Legalizing Marijuana the Federalist Way
by Ross Raffin
Many advocates of legalizing or decriminalizing marijuana feel Obama has abandoned them. White House Chief of Staff Rahm Emanuel is a consistent warrior against decriminalization. Attorney General Eric Holder has a history of opposing drug policy reforms and considers the adult use of marijuana equivalent to public nuisance. Even Joe Biden, when asked about pain management and medical cannabis, responded that “there's got to be a better answer than marijuana.” But the reality is that the Obama administration has turned the tides in favor of legalization and decriminalization in a much stronger and subtler way than open rhetorical endorsements.
Optimism for drug reform began when Obama ended federal raids on cannabis dispensaries in states which allow medical marijuana. What marijuana advocates fail to realize is that with this the Obama administration initiated a small but extremely important step towards legalization. More importantly, it has done so in a way to insulate itself from Republican attacks and attempts to distract the public.
At the heart of the marijuana debate is federalism, the separation of state and national governmental power. For most of America's history, marijuana was treated as a crop subject to state regulation. However, the national government justified regulating marijuana through a variety of means, mainly the Commerce Clause of the Constitution which gives Congress power to regulate inter-state trade. This line of reasoning was forcefully used by the John Ashcroft in 2001 to enforce federal raids on medical marijuana dispensaries.
When a state legalizes marijuana, medical or otherwise, state law is in contradiction with federal law. This grey area leads to very confusing legal proceedings. For instance, if a state patrolman finds a medical marijuana patient in possession of marijuana, nothing happens. However, if a federal officer found a medical marijuana patient in possession of the same amount of marijuana, the federal officer can and usually will arrest the patient and prosecute under federal law. This hypocrisy is at the base of the current trials going on against elderly medical marijuana patients.
The Obama administration drastically changed this dynamic with just a slight alteration of criteria for federal intervention with marijuana dispensaries. Eric Holder announced that the federal government will no longer pursue medical marijuana dispensaries or patients unless they violate both federal and state laws. In the case of California, because medical marijuana is legal, federal intervention is no longer allowed in cases where California's medical marijuana laws are not broken. Thus, if California were to fully legalize marijuana, under current policy the federal government would not intervene.
This leaves Republicans in a very tough spot. Small government is the bedrock foundation of the party. However, if a “liberal” state legalizes marijuana, the only tool left to combat the legalization of marijuana is for the federal government to extend power over state government. Obama's actions cannot be criticized as an attempt to “deregulate” marijuana. Instead, it is a triumph of state rights over federal intervention.
More importantly, any attempt to fight state legalization of marijuana through suit automatically goes to the Supreme Court. This creates an opportunity to strike down previous legislation criminalizing marijuana as opposed to having the Democrats introduce a bill on the Senate floor to legalize pot.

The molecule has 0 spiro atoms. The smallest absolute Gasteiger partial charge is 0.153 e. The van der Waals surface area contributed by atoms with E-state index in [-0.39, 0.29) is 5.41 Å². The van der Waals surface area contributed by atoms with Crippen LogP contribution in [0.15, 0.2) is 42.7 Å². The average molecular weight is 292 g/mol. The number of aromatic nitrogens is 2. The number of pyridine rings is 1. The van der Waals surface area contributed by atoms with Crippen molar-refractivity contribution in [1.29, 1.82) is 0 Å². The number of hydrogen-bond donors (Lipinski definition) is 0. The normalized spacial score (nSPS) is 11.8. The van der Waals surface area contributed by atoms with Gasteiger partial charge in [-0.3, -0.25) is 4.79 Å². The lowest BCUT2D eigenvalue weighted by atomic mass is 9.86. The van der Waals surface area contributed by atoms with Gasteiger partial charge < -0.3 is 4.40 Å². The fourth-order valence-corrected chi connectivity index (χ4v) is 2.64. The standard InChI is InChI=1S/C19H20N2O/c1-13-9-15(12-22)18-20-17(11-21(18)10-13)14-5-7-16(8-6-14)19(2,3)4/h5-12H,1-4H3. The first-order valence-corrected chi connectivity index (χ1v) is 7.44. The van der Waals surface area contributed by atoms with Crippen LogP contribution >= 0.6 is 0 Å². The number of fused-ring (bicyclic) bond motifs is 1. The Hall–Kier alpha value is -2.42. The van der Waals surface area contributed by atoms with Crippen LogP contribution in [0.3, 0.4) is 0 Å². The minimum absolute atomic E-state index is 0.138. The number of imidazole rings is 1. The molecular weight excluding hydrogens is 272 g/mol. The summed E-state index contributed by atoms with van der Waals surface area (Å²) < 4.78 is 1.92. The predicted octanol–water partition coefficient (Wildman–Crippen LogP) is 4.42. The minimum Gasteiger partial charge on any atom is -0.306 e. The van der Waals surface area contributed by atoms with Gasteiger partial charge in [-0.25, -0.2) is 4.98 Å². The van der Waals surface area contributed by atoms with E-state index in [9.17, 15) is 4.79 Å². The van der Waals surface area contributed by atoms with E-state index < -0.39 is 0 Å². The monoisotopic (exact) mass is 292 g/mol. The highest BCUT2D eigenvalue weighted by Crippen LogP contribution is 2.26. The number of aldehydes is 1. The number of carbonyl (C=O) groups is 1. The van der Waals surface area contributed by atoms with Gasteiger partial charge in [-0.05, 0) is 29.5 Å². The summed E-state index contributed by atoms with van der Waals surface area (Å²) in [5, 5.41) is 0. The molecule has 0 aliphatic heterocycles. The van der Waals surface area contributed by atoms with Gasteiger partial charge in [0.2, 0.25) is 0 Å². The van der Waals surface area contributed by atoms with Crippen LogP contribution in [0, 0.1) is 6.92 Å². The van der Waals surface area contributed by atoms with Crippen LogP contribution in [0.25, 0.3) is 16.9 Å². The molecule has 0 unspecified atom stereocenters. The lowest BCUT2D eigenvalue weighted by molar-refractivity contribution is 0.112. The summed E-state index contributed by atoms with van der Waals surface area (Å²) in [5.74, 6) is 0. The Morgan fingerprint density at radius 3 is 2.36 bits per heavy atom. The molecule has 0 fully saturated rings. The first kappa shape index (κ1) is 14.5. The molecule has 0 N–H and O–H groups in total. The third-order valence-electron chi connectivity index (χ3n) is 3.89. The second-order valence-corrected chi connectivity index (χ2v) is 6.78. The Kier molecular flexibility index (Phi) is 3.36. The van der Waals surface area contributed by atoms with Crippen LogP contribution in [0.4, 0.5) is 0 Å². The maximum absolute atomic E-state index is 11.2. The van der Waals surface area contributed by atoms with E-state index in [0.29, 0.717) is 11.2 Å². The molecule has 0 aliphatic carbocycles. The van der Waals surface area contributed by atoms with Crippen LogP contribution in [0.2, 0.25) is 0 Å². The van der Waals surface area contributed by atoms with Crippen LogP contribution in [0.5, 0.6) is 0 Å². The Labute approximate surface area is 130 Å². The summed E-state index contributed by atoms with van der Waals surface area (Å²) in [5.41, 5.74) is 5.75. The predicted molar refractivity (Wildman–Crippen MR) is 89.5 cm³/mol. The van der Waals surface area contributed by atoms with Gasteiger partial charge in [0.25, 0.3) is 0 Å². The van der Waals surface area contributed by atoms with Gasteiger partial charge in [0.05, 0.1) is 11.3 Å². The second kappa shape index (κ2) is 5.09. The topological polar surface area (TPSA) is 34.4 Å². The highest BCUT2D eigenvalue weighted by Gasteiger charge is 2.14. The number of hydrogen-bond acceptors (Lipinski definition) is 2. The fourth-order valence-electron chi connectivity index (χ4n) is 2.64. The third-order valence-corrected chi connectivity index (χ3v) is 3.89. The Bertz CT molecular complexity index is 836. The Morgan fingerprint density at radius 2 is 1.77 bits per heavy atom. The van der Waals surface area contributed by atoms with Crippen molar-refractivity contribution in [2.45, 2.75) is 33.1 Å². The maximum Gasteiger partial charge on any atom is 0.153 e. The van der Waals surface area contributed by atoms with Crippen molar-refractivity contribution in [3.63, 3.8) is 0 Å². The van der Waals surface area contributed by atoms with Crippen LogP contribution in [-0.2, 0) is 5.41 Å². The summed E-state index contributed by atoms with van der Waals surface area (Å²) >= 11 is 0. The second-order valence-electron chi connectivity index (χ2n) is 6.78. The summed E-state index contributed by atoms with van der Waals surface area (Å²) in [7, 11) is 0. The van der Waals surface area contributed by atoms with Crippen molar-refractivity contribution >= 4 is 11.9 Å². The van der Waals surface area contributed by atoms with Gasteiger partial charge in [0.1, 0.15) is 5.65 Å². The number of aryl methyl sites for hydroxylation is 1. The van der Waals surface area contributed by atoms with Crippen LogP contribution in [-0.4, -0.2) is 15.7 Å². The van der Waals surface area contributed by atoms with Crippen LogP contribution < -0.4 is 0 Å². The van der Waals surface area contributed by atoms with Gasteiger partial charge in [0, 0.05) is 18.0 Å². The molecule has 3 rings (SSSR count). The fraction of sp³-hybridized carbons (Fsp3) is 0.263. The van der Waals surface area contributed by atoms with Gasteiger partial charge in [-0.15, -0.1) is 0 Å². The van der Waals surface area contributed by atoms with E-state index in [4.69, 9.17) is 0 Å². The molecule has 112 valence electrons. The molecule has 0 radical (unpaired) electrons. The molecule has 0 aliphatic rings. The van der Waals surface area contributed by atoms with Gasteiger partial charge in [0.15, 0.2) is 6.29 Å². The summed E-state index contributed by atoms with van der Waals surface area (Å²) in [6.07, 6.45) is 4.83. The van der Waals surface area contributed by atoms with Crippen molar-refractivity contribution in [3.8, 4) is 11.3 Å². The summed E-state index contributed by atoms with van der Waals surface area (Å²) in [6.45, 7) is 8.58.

Consider the alternative strategy of legalizing marijuana on a national level first through Obama. In the current political environment, the leading accusations against the president range from terrorist to Marxist to illegal alien. Imagine the campaigns that could be waged if Obama so much as hinted that he wants to legalize marijuana. Not only would there be insinuations that Obama wants drugs for personal use, but inevitably racial dynamics and stereotypes would enter discourse. It would be the ultimate redirect from the economy. Instead of focusing on regulations and expenditures, emphasis would be on the president who is destroying traditional American values with reefer.
If Obama or the Democrats proposed legalization, all the Republicans have to do is have several governors or senators who refuse to implement the federal law. This would frame the argument as Obama trying to extend the government's power to regulate what some consider the moral fabric of society. With just a few rhetorical shuffles, Obama's proposal could be linked to general monetary and budget extensions of power. This would be like the Republican's in the 30s arguing against the New Deal as a whole by linking it with a government proposal to force states to legalize prostitution.
The Obama administration's public hesitation towards marijuana legalization is not only understandable but, considering the impact of the current economic legislation and programs the administration is endorsing, the most pragmatic and efficient route for the moment. Legalization and decriminalization advocates should focus efforts on state-wide legalization, not nation-wide. If states are challenged in lawsuits, than the Supreme Court will be forced to rule on whether legislation criminalizing marijuana should be struck down. This is preferable to the executive putting forward a proposal to legalize marijuana from the top down. When Obama tells the country that marijuana legalization is not the path he chooses for America, he means to say that the path must first be drawn by us.